Islamic finance in Southeast Asia

The global Islamic finance market is growing moderately, because of the strong investments in the Halal sector, infrastructure, and Sukuk bonds. In 2018, Brunei hosted the Brunei Islamic Capital Market (BICAM) Conference, at the Rizqun International Hotel where more than a dozen international experts in Islamic finance met, deliberated and raised awareness on growing Islamic capital markets. All those interested in understanding the role of Islamic capital markets in catalysing economic growth in the region were invited to the conference, organised by Brunei’s Centre for Islamic Banking, Finance and Management (CIBFM) along with the Global University of Islamic Finance (INCEIF).

It was reported that Brunei earmarked a total of B$414.7 million (US$306.3 million) to finance the establishment of the sultanate’s stock exchange, of which B$22 million (US$15 million) has been included in the Ministry of Finance and Economy’s proposed budget for the 2019/2020 fiscal year. With plans to set up its own stock exchange, conferences like BICAM would serve to heighten interest in the potential opportunities this burgeoning capital market presents.

Brunei’s interest in Islamic finance is certainly expected as the number of Muslims around the world in general and in the region specifically is expected to grow. The Pew Research Centre forecasts that the number of Muslims around the world is expected to increase steadily to 26.5 percent in 2030, 28.1 percent in 2040, and 29.7 percent in 2050, placing it as the second largest growing religion in the world after Christianity.

Booming industry

Over the past decade, Islamic finance has grown at a significant yearly pace of 10 to 12 percent. International conferences on Islamic finance are being held almost every month around the world, hosted by countries such as Argentina, Spain, France, Turkey and many more. As of July 2018, it was reported that Islamic finance was a US$2.2 trillion industry, spread over more than 60 countries and expected to grow to US$3.8 trillion in value by 2022.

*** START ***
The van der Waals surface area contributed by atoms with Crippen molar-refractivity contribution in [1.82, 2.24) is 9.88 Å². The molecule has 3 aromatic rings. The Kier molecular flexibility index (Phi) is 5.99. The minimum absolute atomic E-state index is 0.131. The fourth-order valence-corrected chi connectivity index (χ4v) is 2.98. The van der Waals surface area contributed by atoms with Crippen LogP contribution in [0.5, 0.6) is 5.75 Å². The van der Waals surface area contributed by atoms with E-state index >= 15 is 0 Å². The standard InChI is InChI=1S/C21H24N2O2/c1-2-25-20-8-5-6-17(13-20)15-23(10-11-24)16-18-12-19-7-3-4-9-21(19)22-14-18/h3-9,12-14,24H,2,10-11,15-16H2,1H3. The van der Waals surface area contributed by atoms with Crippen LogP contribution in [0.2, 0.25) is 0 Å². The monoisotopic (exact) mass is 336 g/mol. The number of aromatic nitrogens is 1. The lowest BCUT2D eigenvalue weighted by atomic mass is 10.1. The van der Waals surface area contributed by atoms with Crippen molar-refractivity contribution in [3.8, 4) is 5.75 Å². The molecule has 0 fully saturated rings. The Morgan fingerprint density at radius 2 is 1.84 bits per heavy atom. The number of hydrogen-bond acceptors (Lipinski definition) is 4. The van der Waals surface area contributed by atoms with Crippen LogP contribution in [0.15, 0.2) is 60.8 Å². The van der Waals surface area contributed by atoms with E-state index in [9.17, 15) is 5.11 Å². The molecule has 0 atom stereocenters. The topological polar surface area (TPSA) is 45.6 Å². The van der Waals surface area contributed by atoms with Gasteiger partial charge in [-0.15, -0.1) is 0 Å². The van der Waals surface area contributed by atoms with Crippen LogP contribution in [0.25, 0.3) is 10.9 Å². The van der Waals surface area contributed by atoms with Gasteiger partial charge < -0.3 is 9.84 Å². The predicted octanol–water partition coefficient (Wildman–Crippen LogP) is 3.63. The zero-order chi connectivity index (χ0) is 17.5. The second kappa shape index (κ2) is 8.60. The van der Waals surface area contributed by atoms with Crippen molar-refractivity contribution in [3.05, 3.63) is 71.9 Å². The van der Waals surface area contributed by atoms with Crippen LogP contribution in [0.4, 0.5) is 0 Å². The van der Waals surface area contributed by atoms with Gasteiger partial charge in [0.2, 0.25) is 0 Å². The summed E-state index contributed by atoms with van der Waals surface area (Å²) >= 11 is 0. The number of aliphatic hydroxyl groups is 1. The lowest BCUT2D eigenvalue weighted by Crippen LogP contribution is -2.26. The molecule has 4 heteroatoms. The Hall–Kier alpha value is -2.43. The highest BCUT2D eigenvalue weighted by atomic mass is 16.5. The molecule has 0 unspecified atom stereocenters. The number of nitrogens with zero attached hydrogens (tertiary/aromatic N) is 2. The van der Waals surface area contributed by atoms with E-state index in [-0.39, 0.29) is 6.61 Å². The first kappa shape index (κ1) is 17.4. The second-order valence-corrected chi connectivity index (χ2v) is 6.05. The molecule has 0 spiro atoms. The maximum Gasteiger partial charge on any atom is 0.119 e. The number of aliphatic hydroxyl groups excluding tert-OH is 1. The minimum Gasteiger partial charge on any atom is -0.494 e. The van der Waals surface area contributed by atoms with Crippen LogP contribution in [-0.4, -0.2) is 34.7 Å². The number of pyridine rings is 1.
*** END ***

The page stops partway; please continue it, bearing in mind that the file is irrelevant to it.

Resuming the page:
According to the Union of Arab Banks, 10 countries account for 95 percent of the world’s Syariah-compliant assets with Iran leading the way at 30 percent of the global total. This is followed by Saudi Arabia at 24 percent, Malaysia at 11 percent, the United Arab Emirates at 10 percent, Qatar at six percent, Kuwait at five percent, Bahrain at four percent, Bangladesh at 1.8 percent, Indonesia at 1.6 percent and Pakistan at one percent. 

Total Islamic assets are expected to reach US$3.5 trillion in value by 2021. However, this could change as all the assets are dependent on the economic well-being of the 10 markets they are located in. 

Syariah Holders
Source: Union of Arab Banks, Thomson Reuters

Learning from Malaysia

Sukuk – also referred to as “sharia compliant” bonds – is thriving in Malaysia. The country accounts for 82 percent of Southeast Asia’s total sukuk outstanding and 72 percent of the region’s issuances.

In June 2017, Malaysia broke new ground in sukuk development when it issued the world’s first ever green sukuk, amounting to US$58.4 million in value. The funds are being used to finance a major solar-power project in the East Malaysia state of Sabah.

Malaysia’s performance in terms of its Islamic finance institutions can be attributed to its research into Islamic finance as well as educating and creating general awareness of Islamic finance across its banking sector. Just last year, Global Finance – a global news and insights portal for corporate financial professionals – listed Indonesia and Malaysia as having the best Islamic finance institutions in the world.

While Brunei is no amateur when it comes to Islamic finance, it would be wise to learn from its trailblazing neighbours.

Brunei’s oil reserves are expected to run out by 2035. The country has already expressed its interest in looking at tourism to diversify its economy. Islamic finance seems to be a logical pairing to that and may provide Brunei with the extra push it needs to meet the challenges of the future.

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Islamic finance in Southeast Asia

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